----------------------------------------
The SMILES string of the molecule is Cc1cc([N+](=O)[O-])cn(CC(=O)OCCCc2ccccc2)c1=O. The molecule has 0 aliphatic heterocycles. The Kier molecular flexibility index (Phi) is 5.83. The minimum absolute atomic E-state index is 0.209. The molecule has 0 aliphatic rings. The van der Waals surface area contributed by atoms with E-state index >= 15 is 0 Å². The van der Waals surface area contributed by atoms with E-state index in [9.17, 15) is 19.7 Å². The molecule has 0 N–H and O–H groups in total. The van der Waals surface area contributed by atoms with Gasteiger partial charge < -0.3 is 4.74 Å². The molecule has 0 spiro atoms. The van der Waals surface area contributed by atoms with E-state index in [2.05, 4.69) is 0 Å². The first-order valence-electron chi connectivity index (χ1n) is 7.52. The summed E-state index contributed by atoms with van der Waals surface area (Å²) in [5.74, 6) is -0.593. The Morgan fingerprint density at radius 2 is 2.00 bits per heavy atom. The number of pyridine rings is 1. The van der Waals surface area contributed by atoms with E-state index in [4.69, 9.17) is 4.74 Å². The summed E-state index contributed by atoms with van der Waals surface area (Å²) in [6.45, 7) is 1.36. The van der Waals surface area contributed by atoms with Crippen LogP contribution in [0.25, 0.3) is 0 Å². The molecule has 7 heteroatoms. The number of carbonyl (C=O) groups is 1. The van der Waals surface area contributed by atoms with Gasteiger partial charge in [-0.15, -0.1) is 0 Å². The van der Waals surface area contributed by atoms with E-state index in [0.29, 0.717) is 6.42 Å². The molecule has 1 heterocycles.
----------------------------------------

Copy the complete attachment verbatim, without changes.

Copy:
The SMILES string of the molecule is Cc1cc([N+](=O)[O-])cn(CC(=O)OCCCc2ccccc2)c1=O. The molecule has 0 aliphatic heterocycles. The Kier molecular flexibility index (Phi) is 5.83. The minimum absolute atomic E-state index is 0.209. The molecule has 0 aliphatic rings. The van der Waals surface area contributed by atoms with E-state index >= 15 is 0 Å². The van der Waals surface area contributed by atoms with E-state index in [9.17, 15) is 19.7 Å². The molecule has 0 N–H and O–H groups in total. The van der Waals surface area contributed by atoms with Gasteiger partial charge < -0.3 is 4.74 Å². The molecule has 0 spiro atoms. The van der Waals surface area contributed by atoms with E-state index in [2.05, 4.69) is 0 Å². The first-order valence-electron chi connectivity index (χ1n) is 7.52. The summed E-state index contributed by atoms with van der Waals surface area (Å²) in [5.74, 6) is -0.593. The Morgan fingerprint density at radius 2 is 2.00 bits per heavy atom. The number of pyridine rings is 1. The van der Waals surface area contributed by atoms with E-state index in [4.69, 9.17) is 4.74 Å². The summed E-state index contributed by atoms with van der Waals surface area (Å²) in [6.45, 7) is 1.36. The van der Waals surface area contributed by atoms with Crippen LogP contribution in [0.25, 0.3) is 0 Å². The molecule has 7 heteroatoms. The number of carbonyl (C=O) groups is 1. The van der Waals surface area contributed by atoms with Gasteiger partial charge in [-0.15, -0.1) is 0 Å². The van der Waals surface area contributed by atoms with E-state index in [0.29, 0.717) is 6.42 Å². The molecule has 1 heterocycles.